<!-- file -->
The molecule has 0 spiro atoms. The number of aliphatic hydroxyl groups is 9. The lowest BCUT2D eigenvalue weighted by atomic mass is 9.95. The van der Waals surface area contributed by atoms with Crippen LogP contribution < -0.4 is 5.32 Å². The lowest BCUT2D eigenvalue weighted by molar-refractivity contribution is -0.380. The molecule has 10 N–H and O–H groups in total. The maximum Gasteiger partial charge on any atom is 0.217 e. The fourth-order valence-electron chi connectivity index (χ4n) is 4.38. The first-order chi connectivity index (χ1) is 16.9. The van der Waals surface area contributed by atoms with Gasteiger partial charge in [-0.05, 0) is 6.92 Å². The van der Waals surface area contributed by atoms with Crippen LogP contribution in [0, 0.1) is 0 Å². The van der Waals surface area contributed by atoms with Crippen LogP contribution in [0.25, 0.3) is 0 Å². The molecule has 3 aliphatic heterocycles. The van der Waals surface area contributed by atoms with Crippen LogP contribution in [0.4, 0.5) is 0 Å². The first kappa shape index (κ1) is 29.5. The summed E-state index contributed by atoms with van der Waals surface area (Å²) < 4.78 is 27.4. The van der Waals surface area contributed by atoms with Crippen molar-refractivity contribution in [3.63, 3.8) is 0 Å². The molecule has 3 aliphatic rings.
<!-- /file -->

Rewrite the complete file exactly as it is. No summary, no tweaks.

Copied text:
The molecule has 0 spiro atoms. The number of aliphatic hydroxyl groups is 9. The lowest BCUT2D eigenvalue weighted by atomic mass is 9.95. The van der Waals surface area contributed by atoms with Crippen LogP contribution < -0.4 is 5.32 Å². The lowest BCUT2D eigenvalue weighted by molar-refractivity contribution is -0.380. The molecule has 10 N–H and O–H groups in total. The maximum Gasteiger partial charge on any atom is 0.217 e. The fourth-order valence-electron chi connectivity index (χ4n) is 4.38. The first-order chi connectivity index (χ1) is 16.9. The van der Waals surface area contributed by atoms with Gasteiger partial charge in [-0.05, 0) is 6.92 Å². The van der Waals surface area contributed by atoms with Crippen LogP contribution in [0, 0.1) is 0 Å². The van der Waals surface area contributed by atoms with Crippen LogP contribution in [0.25, 0.3) is 0 Å². The molecule has 3 aliphatic heterocycles. The van der Waals surface area contributed by atoms with Crippen LogP contribution in [0.4, 0.5) is 0 Å². The first kappa shape index (κ1) is 29.5. The summed E-state index contributed by atoms with van der Waals surface area (Å²) < 4.78 is 27.4. The van der Waals surface area contributed by atoms with Crippen molar-refractivity contribution in [3.63, 3.8) is 0 Å². The molecule has 3 aliphatic rings.